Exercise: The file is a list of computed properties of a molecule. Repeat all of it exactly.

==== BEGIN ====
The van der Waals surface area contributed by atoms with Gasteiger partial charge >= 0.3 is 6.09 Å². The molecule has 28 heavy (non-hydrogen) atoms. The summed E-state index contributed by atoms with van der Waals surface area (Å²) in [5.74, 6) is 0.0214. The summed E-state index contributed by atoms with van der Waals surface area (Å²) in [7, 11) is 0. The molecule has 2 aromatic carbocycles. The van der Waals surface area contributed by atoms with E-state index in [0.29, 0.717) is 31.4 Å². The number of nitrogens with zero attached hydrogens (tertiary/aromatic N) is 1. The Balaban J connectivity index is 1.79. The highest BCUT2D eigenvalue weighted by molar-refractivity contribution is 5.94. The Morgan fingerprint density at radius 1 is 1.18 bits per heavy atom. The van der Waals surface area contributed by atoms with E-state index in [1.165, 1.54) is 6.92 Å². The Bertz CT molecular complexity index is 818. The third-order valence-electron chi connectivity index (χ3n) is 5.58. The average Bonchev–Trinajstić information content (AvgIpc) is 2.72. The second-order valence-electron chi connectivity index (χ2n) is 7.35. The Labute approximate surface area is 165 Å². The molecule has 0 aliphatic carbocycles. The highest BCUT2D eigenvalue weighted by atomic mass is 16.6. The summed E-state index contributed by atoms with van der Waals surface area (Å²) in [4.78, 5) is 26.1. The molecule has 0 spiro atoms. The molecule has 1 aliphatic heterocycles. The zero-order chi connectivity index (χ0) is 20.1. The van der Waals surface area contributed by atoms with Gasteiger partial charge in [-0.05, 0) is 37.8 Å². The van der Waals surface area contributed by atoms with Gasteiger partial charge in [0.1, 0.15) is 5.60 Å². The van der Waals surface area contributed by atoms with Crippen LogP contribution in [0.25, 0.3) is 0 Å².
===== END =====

The van der Waals surface area contributed by atoms with Gasteiger partial charge >= 0.3 is 6.09 Å². The molecule has 28 heavy (non-hydrogen) atoms. The summed E-state index contributed by atoms with van der Waals surface area (Å²) in [5.74, 6) is 0.0214. The summed E-state index contributed by atoms with van der Waals surface area (Å²) in [7, 11) is 0. The molecule has 2 aromatic carbocycles. The van der Waals surface area contributed by atoms with E-state index in [0.29, 0.717) is 31.4 Å². The number of nitrogens with zero attached hydrogens (tertiary/aromatic N) is 1. The Balaban J connectivity index is 1.79. The highest BCUT2D eigenvalue weighted by molar-refractivity contribution is 5.94. The Morgan fingerprint density at radius 1 is 1.18 bits per heavy atom. The van der Waals surface area contributed by atoms with E-state index in [1.165, 1.54) is 6.92 Å². The Bertz CT molecular complexity index is 818. The third-order valence-electron chi connectivity index (χ3n) is 5.58. The average Bonchev–Trinajstić information content (AvgIpc) is 2.72. The second-order valence-electron chi connectivity index (χ2n) is 7.35. The Labute approximate surface area is 165 Å². The molecule has 0 aliphatic carbocycles. The highest BCUT2D eigenvalue weighted by atomic mass is 16.6. The summed E-state index contributed by atoms with van der Waals surface area (Å²) in [4.78, 5) is 26.1. The molecule has 0 spiro atoms. The molecule has 1 aliphatic heterocycles. The zero-order chi connectivity index (χ0) is 20.1. The van der Waals surface area contributed by atoms with Gasteiger partial charge in [-0.05, 0) is 37.8 Å². The van der Waals surface area contributed by atoms with Gasteiger partial charge in [0.1, 0.15) is 5.60 Å². The van der Waals surface area contributed by atoms with Crippen LogP contribution in [0.25, 0.3) is 0 Å².